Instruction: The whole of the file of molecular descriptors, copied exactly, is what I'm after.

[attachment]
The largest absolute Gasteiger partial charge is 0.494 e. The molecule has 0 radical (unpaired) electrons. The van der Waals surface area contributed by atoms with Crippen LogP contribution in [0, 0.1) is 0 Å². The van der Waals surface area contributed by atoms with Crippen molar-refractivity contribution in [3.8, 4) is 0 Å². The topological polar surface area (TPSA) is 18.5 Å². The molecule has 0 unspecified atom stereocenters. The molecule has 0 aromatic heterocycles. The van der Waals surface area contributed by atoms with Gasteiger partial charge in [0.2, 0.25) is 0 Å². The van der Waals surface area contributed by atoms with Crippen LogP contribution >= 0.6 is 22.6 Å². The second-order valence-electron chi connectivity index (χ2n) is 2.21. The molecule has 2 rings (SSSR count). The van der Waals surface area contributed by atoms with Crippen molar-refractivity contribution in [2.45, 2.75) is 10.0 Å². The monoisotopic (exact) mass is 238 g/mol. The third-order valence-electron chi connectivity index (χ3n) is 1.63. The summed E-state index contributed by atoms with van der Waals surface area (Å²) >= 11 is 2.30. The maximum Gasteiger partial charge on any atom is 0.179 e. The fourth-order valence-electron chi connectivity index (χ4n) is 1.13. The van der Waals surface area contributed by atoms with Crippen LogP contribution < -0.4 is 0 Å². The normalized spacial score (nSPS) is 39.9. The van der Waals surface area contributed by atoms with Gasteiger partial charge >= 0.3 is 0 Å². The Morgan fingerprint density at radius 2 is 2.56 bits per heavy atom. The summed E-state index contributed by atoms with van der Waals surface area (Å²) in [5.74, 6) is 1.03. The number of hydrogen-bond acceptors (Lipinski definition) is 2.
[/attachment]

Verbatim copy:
The largest absolute Gasteiger partial charge is 0.494 e. The molecule has 0 radical (unpaired) electrons. The van der Waals surface area contributed by atoms with Crippen LogP contribution in [0, 0.1) is 0 Å². The van der Waals surface area contributed by atoms with Crippen molar-refractivity contribution in [3.8, 4) is 0 Å². The topological polar surface area (TPSA) is 18.5 Å². The molecule has 0 unspecified atom stereocenters. The molecule has 0 aromatic heterocycles. The van der Waals surface area contributed by atoms with Gasteiger partial charge in [0.2, 0.25) is 0 Å². The van der Waals surface area contributed by atoms with Crippen LogP contribution >= 0.6 is 22.6 Å². The second-order valence-electron chi connectivity index (χ2n) is 2.21. The molecule has 2 rings (SSSR count). The van der Waals surface area contributed by atoms with Crippen molar-refractivity contribution in [2.45, 2.75) is 10.0 Å². The monoisotopic (exact) mass is 238 g/mol. The third-order valence-electron chi connectivity index (χ3n) is 1.63. The summed E-state index contributed by atoms with van der Waals surface area (Å²) >= 11 is 2.30. The maximum Gasteiger partial charge on any atom is 0.179 e. The fourth-order valence-electron chi connectivity index (χ4n) is 1.13. The van der Waals surface area contributed by atoms with Crippen LogP contribution < -0.4 is 0 Å². The normalized spacial score (nSPS) is 39.9. The van der Waals surface area contributed by atoms with Gasteiger partial charge >= 0.3 is 0 Å². The Morgan fingerprint density at radius 2 is 2.56 bits per heavy atom. The summed E-state index contributed by atoms with van der Waals surface area (Å²) in [5.74, 6) is 1.03. The number of hydrogen-bond acceptors (Lipinski definition) is 2.